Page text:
Diagnostic Ultrasound for Your Pet
More and more, diagnostic ultrasounds` are becoming part of the routine options available to pet owners when looking to treat their beloved furry friends. It’s no secret that there have been many important gains in veterinary medicine in recent years, and sometimes those gains involve simply making better use of the medical tools that are already available. Fortunately the cost of veterinary ultrasounds has significantly reduced over the past several years.
What is an Ultrasound?
An ultrasound is a machine that uses sound waves to scan the body. Sound waves run through your pet’s body and then the machine analyzes the echoes to determine the masses they encounter. The sound waves are at such a high frequency that even your dog won’t be able to hear them or to feel any effect from it. An ultrasound is a very safe diagnostic tool – which is why they can be used in human pregnancies.
Individual organs such as the liver, kidneys and bowels can be safely examined without the need for invasive surgery. Echocardiography is also known as cardiac ultrasound and it involves the same procedure except specifically for the heart. It gives us a picture of your pet’s heart as it is beating, as well as how the blood flows in and through the heart.
Why Get an Ultrasound?
Since the ultrasound can be used to look for changes to organs along with blood flow, it can be used in a variety of situations:
• To examine the digestive system where there has been prolonged symptoms such as vomiting and diarrhea;
• To look for abnormalities that could explain unexpected weight gain or loss;
• To search for kidney stones, infection, tumours or other abnormalities in the case of changes to urinary habits;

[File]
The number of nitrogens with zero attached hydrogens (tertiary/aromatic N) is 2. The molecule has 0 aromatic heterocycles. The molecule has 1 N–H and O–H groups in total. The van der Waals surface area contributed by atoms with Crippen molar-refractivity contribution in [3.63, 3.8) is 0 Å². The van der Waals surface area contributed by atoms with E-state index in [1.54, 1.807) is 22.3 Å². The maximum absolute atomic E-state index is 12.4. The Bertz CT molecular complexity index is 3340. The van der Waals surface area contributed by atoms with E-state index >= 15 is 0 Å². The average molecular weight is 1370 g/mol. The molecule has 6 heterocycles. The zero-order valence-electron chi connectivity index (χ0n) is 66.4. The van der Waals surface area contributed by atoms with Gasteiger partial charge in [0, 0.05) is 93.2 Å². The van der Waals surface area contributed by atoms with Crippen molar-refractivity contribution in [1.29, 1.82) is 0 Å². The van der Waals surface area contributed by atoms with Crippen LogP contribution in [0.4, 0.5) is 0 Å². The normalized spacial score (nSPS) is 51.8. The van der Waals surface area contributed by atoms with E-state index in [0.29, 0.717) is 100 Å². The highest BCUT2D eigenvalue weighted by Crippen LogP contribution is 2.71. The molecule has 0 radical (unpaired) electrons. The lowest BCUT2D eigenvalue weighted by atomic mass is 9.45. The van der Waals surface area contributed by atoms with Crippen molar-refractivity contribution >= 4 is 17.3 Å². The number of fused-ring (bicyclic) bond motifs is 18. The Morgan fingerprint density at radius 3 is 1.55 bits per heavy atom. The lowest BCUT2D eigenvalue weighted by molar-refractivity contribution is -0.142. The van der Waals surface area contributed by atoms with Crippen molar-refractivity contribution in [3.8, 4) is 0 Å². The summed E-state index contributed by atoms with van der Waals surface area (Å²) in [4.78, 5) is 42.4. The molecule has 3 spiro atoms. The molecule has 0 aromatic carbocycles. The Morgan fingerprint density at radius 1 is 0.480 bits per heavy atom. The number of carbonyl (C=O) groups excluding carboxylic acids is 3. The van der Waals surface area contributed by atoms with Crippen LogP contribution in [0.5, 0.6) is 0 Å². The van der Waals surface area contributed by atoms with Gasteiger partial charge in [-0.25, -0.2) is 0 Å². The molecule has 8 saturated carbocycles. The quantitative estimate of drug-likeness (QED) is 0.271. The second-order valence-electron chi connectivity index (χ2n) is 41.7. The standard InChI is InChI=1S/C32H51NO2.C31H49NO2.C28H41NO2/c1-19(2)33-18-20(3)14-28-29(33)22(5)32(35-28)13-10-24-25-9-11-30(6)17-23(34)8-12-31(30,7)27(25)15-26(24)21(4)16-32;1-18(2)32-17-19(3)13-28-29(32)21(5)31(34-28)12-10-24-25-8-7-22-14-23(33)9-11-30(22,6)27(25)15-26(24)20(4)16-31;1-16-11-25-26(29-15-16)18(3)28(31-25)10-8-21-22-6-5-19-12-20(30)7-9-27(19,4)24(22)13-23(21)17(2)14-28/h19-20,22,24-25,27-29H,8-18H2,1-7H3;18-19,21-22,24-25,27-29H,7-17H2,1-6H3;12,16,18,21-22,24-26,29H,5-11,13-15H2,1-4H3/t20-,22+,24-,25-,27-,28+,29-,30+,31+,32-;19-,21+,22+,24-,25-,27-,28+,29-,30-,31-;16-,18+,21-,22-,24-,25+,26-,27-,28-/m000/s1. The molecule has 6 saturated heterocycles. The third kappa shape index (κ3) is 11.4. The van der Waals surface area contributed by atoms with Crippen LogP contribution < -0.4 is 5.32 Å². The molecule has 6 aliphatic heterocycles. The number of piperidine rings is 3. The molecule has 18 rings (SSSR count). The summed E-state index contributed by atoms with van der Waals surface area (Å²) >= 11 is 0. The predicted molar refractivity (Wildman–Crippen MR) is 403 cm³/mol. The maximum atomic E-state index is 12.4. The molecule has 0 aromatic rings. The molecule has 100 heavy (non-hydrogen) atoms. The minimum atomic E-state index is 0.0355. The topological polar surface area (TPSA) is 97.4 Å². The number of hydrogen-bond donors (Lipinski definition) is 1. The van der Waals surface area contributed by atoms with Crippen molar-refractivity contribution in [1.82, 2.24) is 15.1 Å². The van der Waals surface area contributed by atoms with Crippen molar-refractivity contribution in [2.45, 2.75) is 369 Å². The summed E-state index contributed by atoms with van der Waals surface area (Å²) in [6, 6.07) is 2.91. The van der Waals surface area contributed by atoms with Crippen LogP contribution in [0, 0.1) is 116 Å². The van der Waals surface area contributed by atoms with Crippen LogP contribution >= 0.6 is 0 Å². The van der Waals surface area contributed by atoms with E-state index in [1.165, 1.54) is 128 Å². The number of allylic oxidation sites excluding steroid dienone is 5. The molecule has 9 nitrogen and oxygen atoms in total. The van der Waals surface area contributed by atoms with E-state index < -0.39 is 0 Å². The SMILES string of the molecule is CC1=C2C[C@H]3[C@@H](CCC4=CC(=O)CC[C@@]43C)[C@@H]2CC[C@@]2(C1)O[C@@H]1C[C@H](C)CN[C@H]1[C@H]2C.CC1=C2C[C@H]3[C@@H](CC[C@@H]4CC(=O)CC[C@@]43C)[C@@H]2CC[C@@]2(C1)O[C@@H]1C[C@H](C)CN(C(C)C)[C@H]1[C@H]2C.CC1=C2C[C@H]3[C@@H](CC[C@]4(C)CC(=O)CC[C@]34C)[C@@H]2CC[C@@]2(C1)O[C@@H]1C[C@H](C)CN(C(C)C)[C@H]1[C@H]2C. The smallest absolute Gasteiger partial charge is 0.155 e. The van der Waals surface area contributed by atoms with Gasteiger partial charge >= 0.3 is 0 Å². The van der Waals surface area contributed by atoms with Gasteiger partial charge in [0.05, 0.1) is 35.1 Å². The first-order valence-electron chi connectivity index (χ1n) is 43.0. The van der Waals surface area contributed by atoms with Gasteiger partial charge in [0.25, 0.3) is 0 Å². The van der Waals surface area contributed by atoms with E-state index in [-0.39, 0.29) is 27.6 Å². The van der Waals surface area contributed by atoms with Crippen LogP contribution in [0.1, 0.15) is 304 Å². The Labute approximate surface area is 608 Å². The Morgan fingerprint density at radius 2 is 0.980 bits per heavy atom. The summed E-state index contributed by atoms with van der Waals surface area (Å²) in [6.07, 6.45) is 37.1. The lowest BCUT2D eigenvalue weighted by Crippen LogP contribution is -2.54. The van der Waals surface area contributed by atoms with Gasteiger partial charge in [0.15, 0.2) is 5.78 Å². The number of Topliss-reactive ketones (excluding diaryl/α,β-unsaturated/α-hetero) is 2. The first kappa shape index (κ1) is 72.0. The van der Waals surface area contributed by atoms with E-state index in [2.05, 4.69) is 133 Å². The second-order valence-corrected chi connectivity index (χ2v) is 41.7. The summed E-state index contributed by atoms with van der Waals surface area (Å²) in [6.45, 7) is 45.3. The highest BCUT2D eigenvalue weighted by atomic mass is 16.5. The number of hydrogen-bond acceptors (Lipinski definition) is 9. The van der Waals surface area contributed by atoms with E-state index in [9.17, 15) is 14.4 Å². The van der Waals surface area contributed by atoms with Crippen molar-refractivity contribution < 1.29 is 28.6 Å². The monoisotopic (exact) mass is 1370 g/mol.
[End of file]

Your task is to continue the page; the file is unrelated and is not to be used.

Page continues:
• Looking for fluid in the lungs or abdomen;
• In the case where masses are found, a needle biopsy can be performed, guided by an ultrasound to avoid unnecessary surgery;
• And many more.
The analysis will yield information on the locations of organs and other masses such as tumours, their size, shape and their blood supply network. Sometimes, the ultrasound will find masses within organs that are harmless and merely represent changes due to aging. That’s why additional tests and procedures are often required.
What Will Happen?
The area that is to be scanned will be shaved as fur impedes the sound waves. But don’t worry – it should grow back within three to four weeks. A sweater or coat can help to protect your pet’s skin in the meantime. A warm gel is applied to the skin and your pet will lie on their side as the ultrasound is performed. Unlike x-rays, there is no radiation involved. Often a very small amount of sedation is required in order to prevent the pet from moving around during the procedure.
The usefulness of an ultrasound lies in how it is interpreted. That’s where the vet comes in! Once we have the image, we’ll analyse it and then let you know how we think you should proceed.
An ultrasound is a safe, fast and repeatable test that can often help us avoid more invasive tests and procedures. Ask us about an ultrasound for your pet, or just more information, today.
About Dr. Arzem and The North Yonge Veterinary Hospital:
Dr. Gary Arzem received his Doctor of Veterinary Medicine from The Ontario Veterinary College, University of Guelph, Ontario in 1989. He is the founder and head veterinarian at The North Yonge Veterinary Hospital in Newmarket, Ontario. Having practiced veterinary medicine for more than 25 years, his skills and special interests include surgery, dentistry, diagnostic imaging (ultrasound and radiography), dermatology, internal medicine, cardiology, ophthalmology and public health as it relates to pets and their owners. He is a founding member of The Veterinary Emergency Clinic of York Region in Newmarket. Dr. Arzem is recognized as an educational leader in the community and is involved with The Ontario Veterinary College, York Region District School Board, Simcoe County Board of Education, and Seneca College’s Co-Operative Education Programs. Dr. Arzem also participates in several continuing education conferences, including The North American and Western Veterinary Conferences and he is actively involved in fundraising for a number of charitable organizations, such as The Pet Trust Fund, The Farley Foundation, The Hospital for Sick Children and the Canadian Cancer Society. He has also appeared on City T.V.’s Animal House Calls and Rogers Your Pet Your Vet television shows and has written several articles for Newmarket’s Snapd Newspapers.